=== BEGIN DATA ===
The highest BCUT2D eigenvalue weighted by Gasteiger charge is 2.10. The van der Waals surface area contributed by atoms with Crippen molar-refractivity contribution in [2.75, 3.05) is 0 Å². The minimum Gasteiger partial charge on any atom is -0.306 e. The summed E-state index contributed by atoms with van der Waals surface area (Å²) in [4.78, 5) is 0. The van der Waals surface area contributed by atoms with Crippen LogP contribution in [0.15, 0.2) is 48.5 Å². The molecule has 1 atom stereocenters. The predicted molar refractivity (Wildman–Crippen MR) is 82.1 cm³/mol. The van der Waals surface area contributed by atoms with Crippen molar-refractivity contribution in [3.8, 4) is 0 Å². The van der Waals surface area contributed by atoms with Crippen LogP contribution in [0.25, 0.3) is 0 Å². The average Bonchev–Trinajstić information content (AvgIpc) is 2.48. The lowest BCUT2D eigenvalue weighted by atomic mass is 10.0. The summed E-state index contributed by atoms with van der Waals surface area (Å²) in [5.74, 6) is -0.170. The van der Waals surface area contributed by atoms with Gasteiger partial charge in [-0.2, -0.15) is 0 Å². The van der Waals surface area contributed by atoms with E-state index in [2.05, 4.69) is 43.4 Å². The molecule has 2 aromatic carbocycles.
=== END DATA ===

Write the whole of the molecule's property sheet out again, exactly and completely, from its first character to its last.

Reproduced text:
The highest BCUT2D eigenvalue weighted by Gasteiger charge is 2.10. The van der Waals surface area contributed by atoms with Crippen molar-refractivity contribution in [2.75, 3.05) is 0 Å². The minimum Gasteiger partial charge on any atom is -0.306 e. The summed E-state index contributed by atoms with van der Waals surface area (Å²) in [4.78, 5) is 0. The van der Waals surface area contributed by atoms with Crippen LogP contribution in [0.15, 0.2) is 48.5 Å². The molecule has 1 atom stereocenters. The predicted molar refractivity (Wildman–Crippen MR) is 82.1 cm³/mol. The van der Waals surface area contributed by atoms with Crippen molar-refractivity contribution in [3.8, 4) is 0 Å². The van der Waals surface area contributed by atoms with Crippen LogP contribution in [0.25, 0.3) is 0 Å². The average Bonchev–Trinajstić information content (AvgIpc) is 2.48. The lowest BCUT2D eigenvalue weighted by atomic mass is 10.0. The summed E-state index contributed by atoms with van der Waals surface area (Å²) in [5.74, 6) is -0.170. The van der Waals surface area contributed by atoms with Gasteiger partial charge in [-0.2, -0.15) is 0 Å². The van der Waals surface area contributed by atoms with E-state index in [2.05, 4.69) is 43.4 Å². The molecule has 2 aromatic carbocycles.